Defining THC-Free CBD Oil: Find Out How Some Tinctures May Actually Have More THC Than a Marijuana Joint
Read this blog post before shopping for a CBD product.
Note: This blog post was last revised on January 2nd, 2020.
What Does THC-Free Mean?
Understanding the lingo of a rapidly expanding CBD industry, which lacks regulations and standards, can be difficult. Countless marketers bandy about odd and confusing claims. One of the most frequent assertions is that CBD products are “THC-free.” However, the true definition of this claim may not be what you expect. Let’s explore what it means to be considered “THC-free.”
The industry and legal standard for THC concentration in CBD products is less than 0.3% THC by weight. This means that a CBD product may legally contain up to three parts of THC for every 1000 parts of oil by weight. In order to determine if a product is within this legal limit, reputable CBD manufacturers have their products tested by third-party labs to obtain a Certificate of Analysis (COA). What has catapulted Kazmira as a CBD manufacturing and wholesaling leader is our unique Imperial Oil™.
What does ‘ND’ THC Mean?
Imperial Oil™ is a ~90% CBD oil with other minor cannabinoids and terpenes, as well as non-detect levels of THC. This “non-detect” (ND) level is the key to understanding this concept.
Claiming “Zero-THC” is easy for a business owner, but from a scientific perspective, it’s more complicated than that. According to Co-CEO Dr. Priyanka Sharma, “Zero of anything in a botanical extract is impossible. ‘Non-detect’ is the accurate term.” This is because the THC concentration in Kazmira’s Imperial Oil™ and Silver Plume Oil™ is too minuscule to be detected by the sensitive instruments used in third-party labs.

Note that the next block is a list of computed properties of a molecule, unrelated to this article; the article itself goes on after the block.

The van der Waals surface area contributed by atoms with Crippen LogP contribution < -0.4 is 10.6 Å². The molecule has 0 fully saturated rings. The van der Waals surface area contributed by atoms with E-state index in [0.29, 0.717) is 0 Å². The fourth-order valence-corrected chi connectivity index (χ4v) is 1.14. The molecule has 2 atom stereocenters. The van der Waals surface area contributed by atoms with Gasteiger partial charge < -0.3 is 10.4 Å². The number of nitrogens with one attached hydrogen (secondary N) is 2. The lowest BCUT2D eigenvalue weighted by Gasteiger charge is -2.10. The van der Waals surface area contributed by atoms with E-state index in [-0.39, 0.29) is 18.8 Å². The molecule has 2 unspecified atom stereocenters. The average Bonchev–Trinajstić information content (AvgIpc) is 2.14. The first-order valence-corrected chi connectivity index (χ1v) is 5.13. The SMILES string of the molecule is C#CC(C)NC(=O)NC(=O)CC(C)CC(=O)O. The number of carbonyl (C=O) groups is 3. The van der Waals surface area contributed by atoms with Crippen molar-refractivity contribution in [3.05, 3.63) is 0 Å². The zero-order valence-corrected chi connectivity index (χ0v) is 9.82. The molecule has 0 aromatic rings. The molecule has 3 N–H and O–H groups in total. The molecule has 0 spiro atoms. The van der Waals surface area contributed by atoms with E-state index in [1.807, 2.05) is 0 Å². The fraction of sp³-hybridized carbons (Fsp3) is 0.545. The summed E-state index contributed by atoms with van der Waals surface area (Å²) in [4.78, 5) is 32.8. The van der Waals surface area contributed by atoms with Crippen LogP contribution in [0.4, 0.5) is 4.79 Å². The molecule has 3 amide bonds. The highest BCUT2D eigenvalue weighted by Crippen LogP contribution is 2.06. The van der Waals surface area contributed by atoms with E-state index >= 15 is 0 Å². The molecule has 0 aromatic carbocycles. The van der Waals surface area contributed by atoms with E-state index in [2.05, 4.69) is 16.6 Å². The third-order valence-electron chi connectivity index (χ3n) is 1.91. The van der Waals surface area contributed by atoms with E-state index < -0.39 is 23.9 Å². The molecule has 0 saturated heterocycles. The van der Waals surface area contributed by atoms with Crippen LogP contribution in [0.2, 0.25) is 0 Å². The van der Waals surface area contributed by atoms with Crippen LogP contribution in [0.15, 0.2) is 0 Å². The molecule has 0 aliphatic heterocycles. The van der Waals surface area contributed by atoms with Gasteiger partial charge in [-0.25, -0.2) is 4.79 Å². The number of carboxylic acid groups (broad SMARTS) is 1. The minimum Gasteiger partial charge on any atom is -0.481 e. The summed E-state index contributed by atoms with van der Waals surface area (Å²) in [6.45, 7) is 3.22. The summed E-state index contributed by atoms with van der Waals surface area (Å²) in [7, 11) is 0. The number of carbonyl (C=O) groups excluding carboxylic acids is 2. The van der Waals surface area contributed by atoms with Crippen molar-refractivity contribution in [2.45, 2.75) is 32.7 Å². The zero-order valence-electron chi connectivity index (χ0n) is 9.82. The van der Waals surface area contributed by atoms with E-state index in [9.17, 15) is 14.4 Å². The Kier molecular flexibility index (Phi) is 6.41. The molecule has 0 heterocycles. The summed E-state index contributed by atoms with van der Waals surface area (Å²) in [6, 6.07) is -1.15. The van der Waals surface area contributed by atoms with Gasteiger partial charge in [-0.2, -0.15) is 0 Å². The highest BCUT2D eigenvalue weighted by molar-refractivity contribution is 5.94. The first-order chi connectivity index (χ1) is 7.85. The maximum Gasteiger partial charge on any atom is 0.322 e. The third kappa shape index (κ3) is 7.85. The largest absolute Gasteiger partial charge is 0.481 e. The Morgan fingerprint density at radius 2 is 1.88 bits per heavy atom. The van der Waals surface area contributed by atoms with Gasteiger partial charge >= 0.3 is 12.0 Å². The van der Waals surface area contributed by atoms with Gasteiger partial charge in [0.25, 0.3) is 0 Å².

CBD Oil Without THC
Kazmira’s Imperial™ and Silver Plume™ oils have no detectable trace of THC and are therefore considered “non-detect” (ND). The third party COA (shown below) reports the various ND cannabinoids including THC and THCV.
How to Tell if a Product Actually Contains No THC
Notice in the COA image above that the oil contains close to 85% CBD by weight, as well as non-detect levels of THC and THCV, and a small percentage of Cannabidivarin (CBDV) and Cannabigerol (CBG). The third party lab cannot detect any THC in Kazmira’s oil, and is therefore deemed THC-free. However, this is not the case for many CBD manufacturers who boast “THC-free” products. The legal standard for CBD oils is not “non-detect,” but instead under 0.3% THC by weight.
End-products, such as tinctures and gummies, that don’t contain Kazmira oils, often contain oils with detectable levels of THC. Although still within the legal limit at less than 0.3% THC, this could be enough to intoxicate. Surprisingly, CBD products with levels below the legal limit could be detected in a drug test and result in failure if enough is consumed. Poor manufacturing standards and dilution shortcuts have exacerbated this unfortunate but common occurrence as recently pointed out by Forbes magazine.
The term ‘Full Spectrum’ commonly refers to products which contain federally compliant levels of THC (below 0.3%). ‘Broad Spectrum’ usually refers to products that are THC-free, or contain ND levels of THC. However, these terms are not standardized in any way, so no matter what the CBD product says on the packaging (full or broad spectrum), it is important to verify exactly how much THC is in the product.
How Much THC is in My CBD Product?